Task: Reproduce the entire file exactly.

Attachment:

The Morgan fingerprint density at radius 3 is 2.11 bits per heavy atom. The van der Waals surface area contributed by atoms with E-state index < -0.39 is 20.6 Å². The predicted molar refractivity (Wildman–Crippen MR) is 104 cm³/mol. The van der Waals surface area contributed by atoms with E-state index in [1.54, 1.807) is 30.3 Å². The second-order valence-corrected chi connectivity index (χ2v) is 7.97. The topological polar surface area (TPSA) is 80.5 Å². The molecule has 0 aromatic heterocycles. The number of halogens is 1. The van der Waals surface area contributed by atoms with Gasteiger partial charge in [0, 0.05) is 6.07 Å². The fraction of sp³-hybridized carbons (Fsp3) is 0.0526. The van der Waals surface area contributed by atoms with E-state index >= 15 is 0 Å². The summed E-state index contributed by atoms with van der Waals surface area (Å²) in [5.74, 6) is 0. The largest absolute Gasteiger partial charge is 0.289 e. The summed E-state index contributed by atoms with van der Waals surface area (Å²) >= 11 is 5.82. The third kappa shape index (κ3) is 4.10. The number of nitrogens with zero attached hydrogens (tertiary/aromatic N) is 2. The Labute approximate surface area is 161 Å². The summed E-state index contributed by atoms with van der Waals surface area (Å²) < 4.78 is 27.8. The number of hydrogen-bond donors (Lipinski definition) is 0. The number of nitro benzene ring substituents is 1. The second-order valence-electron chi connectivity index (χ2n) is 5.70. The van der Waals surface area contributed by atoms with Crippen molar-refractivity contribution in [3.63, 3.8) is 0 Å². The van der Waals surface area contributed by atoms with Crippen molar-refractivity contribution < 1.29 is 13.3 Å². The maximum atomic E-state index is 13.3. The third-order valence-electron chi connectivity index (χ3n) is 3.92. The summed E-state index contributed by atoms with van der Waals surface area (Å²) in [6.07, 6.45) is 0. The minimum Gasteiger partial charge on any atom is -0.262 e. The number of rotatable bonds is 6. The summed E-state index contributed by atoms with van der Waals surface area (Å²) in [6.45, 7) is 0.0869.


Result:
The Morgan fingerprint density at radius 3 is 2.11 bits per heavy atom. The van der Waals surface area contributed by atoms with E-state index < -0.39 is 20.6 Å². The predicted molar refractivity (Wildman–Crippen MR) is 104 cm³/mol. The van der Waals surface area contributed by atoms with E-state index in [1.54, 1.807) is 30.3 Å². The second-order valence-corrected chi connectivity index (χ2v) is 7.97. The topological polar surface area (TPSA) is 80.5 Å². The molecule has 0 aromatic heterocycles. The number of halogens is 1. The van der Waals surface area contributed by atoms with Gasteiger partial charge in [0, 0.05) is 6.07 Å². The fraction of sp³-hybridized carbons (Fsp3) is 0.0526. The van der Waals surface area contributed by atoms with E-state index >= 15 is 0 Å². The summed E-state index contributed by atoms with van der Waals surface area (Å²) in [5.74, 6) is 0. The largest absolute Gasteiger partial charge is 0.289 e. The summed E-state index contributed by atoms with van der Waals surface area (Å²) >= 11 is 5.82. The third kappa shape index (κ3) is 4.10. The number of nitrogens with zero attached hydrogens (tertiary/aromatic N) is 2. The Labute approximate surface area is 161 Å². The summed E-state index contributed by atoms with van der Waals surface area (Å²) < 4.78 is 27.8. The number of hydrogen-bond donors (Lipinski definition) is 0. The number of nitro benzene ring substituents is 1. The second-order valence-electron chi connectivity index (χ2n) is 5.70. The van der Waals surface area contributed by atoms with Crippen molar-refractivity contribution in [3.63, 3.8) is 0 Å². The van der Waals surface area contributed by atoms with Crippen molar-refractivity contribution < 1.29 is 13.3 Å². The maximum atomic E-state index is 13.3. The third-order valence-electron chi connectivity index (χ3n) is 3.92. The summed E-state index contributed by atoms with van der Waals surface area (Å²) in [6.07, 6.45) is 0. The minimum Gasteiger partial charge on any atom is -0.262 e. The number of rotatable bonds is 6. The summed E-state index contributed by atoms with van der Waals surface area (Å²) in [6.45, 7) is 0.0869.